In this exhibition, several famous Kyoto tea houses were introduced through photographs, architectural diagrams and other forms, to convey an understanding of key concepts such as wabi-sabi. The exhibition gave the viewer a feel for the Zen-influenced culture surrounding the Kyoto tea house, and highlighted the history of the renowned Uji tea growing region south of Kyoto.
Japan’s leading calligrapher Tomoko Kawao offered a calligraphy demonstration during the private view.
The portable tea room Kian, designed and built by Masayuki Inaida, Yamanaka Construction Office, was also on display. A simple bamboo construction, through its incompleteness the ‘Kian’ teahouse demonstrated the beauty and philosophy underlying the Kyoto tea house.
The exhibition was curated by Spin180 and it was made possible with the kind assistance of Kyoto Prefectural Authority and Daitokuji-Daiji-in Temple.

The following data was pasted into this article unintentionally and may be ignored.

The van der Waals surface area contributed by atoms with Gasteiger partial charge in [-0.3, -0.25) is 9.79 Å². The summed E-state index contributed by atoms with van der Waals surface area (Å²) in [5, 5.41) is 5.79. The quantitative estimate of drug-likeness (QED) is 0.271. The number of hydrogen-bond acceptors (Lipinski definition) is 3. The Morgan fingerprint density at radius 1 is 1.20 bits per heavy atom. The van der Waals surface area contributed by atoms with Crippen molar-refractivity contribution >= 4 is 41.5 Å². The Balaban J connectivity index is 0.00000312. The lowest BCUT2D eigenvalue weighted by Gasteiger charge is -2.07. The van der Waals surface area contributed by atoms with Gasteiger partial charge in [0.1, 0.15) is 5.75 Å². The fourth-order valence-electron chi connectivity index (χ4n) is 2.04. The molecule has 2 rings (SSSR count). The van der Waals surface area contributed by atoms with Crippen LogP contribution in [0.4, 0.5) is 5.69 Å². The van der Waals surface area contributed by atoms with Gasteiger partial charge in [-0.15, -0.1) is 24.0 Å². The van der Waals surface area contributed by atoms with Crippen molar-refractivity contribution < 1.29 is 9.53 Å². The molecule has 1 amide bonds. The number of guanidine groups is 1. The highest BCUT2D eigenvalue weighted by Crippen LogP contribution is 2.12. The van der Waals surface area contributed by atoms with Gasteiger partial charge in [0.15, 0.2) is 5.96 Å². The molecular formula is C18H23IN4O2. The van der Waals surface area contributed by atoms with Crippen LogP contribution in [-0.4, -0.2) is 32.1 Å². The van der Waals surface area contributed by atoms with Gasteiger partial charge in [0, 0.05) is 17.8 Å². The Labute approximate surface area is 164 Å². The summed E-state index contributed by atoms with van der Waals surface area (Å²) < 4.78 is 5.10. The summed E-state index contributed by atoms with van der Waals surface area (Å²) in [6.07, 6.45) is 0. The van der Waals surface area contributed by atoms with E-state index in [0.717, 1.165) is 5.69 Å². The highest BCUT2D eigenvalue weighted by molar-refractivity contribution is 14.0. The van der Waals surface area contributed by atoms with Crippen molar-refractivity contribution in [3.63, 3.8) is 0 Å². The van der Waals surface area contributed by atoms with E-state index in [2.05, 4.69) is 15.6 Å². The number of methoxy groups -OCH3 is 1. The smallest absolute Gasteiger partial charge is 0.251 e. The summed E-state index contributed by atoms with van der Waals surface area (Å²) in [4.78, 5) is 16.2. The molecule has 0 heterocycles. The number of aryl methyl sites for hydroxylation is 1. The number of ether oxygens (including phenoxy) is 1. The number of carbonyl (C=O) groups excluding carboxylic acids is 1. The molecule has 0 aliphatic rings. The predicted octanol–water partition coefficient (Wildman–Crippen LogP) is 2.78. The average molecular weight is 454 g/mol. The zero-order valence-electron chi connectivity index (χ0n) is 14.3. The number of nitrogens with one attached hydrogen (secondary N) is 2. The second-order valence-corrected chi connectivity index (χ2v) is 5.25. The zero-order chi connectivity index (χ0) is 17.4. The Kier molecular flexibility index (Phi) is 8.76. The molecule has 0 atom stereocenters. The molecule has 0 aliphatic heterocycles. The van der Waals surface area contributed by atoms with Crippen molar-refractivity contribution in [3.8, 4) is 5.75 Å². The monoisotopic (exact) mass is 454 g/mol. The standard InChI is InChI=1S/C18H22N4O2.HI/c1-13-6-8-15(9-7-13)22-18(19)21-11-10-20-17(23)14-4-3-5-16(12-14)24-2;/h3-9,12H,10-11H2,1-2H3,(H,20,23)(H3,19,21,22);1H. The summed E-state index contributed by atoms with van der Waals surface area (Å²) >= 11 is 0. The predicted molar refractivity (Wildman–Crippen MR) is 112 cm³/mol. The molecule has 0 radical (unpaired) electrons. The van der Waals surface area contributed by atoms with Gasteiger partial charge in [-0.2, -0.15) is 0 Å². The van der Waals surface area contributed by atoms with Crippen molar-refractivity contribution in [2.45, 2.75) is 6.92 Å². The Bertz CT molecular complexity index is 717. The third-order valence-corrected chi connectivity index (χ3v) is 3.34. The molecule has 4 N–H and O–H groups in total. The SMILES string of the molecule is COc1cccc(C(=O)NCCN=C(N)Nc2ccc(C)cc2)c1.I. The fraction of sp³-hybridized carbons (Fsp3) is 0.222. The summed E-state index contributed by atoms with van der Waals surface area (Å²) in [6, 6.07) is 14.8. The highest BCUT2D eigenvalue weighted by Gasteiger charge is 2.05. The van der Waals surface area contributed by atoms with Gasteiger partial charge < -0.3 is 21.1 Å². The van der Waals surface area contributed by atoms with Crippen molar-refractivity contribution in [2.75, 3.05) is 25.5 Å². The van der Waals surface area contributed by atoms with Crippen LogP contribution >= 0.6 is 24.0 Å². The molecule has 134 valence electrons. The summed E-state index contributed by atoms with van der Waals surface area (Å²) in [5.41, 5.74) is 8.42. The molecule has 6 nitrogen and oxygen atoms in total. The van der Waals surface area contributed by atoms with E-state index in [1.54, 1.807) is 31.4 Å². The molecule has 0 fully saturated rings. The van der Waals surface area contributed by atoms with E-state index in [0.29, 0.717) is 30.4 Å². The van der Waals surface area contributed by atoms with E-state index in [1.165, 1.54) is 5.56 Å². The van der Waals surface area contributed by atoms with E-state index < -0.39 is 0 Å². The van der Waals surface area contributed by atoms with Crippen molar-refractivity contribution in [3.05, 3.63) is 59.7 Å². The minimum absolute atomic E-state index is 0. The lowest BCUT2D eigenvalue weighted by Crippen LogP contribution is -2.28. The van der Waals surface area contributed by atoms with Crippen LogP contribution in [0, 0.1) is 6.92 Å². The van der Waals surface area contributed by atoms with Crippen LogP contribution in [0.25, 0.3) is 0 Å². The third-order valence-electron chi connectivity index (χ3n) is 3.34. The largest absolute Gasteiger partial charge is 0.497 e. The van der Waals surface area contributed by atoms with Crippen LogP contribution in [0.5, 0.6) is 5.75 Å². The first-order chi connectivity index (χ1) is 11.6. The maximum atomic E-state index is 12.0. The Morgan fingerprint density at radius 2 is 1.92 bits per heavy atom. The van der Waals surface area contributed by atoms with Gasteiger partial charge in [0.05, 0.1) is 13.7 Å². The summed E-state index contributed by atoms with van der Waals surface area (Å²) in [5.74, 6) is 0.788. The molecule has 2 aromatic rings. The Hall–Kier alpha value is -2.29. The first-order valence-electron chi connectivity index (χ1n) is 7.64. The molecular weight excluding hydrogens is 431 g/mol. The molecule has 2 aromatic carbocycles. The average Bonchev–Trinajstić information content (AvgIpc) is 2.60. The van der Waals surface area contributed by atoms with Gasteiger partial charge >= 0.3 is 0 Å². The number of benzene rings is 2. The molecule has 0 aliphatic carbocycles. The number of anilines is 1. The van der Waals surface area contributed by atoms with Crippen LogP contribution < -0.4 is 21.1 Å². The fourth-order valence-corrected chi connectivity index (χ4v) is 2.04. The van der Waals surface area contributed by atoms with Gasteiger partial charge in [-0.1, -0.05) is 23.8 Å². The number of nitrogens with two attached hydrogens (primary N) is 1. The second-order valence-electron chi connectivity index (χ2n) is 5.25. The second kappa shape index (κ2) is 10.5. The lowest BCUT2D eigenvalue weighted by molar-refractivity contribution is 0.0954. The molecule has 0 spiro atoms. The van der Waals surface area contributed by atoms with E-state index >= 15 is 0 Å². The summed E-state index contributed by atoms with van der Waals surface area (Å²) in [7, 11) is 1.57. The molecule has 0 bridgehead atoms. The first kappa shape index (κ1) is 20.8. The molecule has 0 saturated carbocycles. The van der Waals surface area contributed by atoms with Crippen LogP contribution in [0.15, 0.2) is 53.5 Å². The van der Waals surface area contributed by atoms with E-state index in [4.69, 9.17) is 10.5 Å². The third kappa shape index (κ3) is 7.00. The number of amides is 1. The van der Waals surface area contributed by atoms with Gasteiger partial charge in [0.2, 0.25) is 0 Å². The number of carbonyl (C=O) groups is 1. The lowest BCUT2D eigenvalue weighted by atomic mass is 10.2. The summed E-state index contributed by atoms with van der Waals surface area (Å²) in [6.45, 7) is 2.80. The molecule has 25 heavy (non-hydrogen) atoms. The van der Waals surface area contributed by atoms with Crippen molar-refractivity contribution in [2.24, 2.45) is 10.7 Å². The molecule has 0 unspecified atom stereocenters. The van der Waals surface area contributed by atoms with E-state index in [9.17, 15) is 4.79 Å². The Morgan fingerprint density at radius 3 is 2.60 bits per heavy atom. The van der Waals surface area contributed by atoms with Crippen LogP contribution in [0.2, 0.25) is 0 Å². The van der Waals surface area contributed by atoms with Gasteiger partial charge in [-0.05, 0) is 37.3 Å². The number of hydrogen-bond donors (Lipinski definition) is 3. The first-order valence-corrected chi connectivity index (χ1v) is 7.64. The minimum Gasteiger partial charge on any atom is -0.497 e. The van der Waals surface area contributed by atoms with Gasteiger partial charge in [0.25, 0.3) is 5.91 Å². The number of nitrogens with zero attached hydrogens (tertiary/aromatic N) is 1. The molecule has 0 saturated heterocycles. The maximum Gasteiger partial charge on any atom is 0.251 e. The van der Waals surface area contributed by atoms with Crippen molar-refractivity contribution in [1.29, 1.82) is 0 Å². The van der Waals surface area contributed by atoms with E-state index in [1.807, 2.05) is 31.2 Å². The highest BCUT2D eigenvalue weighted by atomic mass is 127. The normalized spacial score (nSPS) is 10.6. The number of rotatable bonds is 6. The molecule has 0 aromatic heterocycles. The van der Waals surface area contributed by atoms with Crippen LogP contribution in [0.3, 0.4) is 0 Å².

About the contributors
Spin180 is an Amsterdam-based company which promotes cultural links between Japan, the UK and Europe. Our last exhibition, closing in April, was a history of Osaka trains at Locomotion, the National Railway Museum. Our next exhibition will be on the life and works of Sakubei Yamamoto, a coal-miner painter granted UNESCO Memory of the World registration and will be on at the National Coal Mining Museum for England from September, 2017.
Tomoko Kawao is a calligrapher based in Kyoto who began practicing her discipline at the age of six. At the beginning of her training, she was replicating ancient Chinese works; this exercise led her to create a theme called “Ko-Oh”, or “Call and Response”. She is still exploring this theme in her live performances and workshops. Kawao also undertakes a wide variety of callgraphic projects in numerous fields and media, in what she defines as her “Calligraphy in Everyday Life” activities. Example include producing name tablets for temples and shrines, compositions and sumi expressions for newspapers, TV and radio programs.
Masayuki Inaida is the Architectural Director of the Yamanaka Construction Office. The Kyoto-based company has specialised in building temples and tea rooms for over 100 years. Inaida designed and built the portable tea room Kian, which was on show in the Mews gallery on the Private View’s night. Inaida has performed tea ceremonies around the world, including in Kumamoto after the 2016 Kumamoto Earthquake.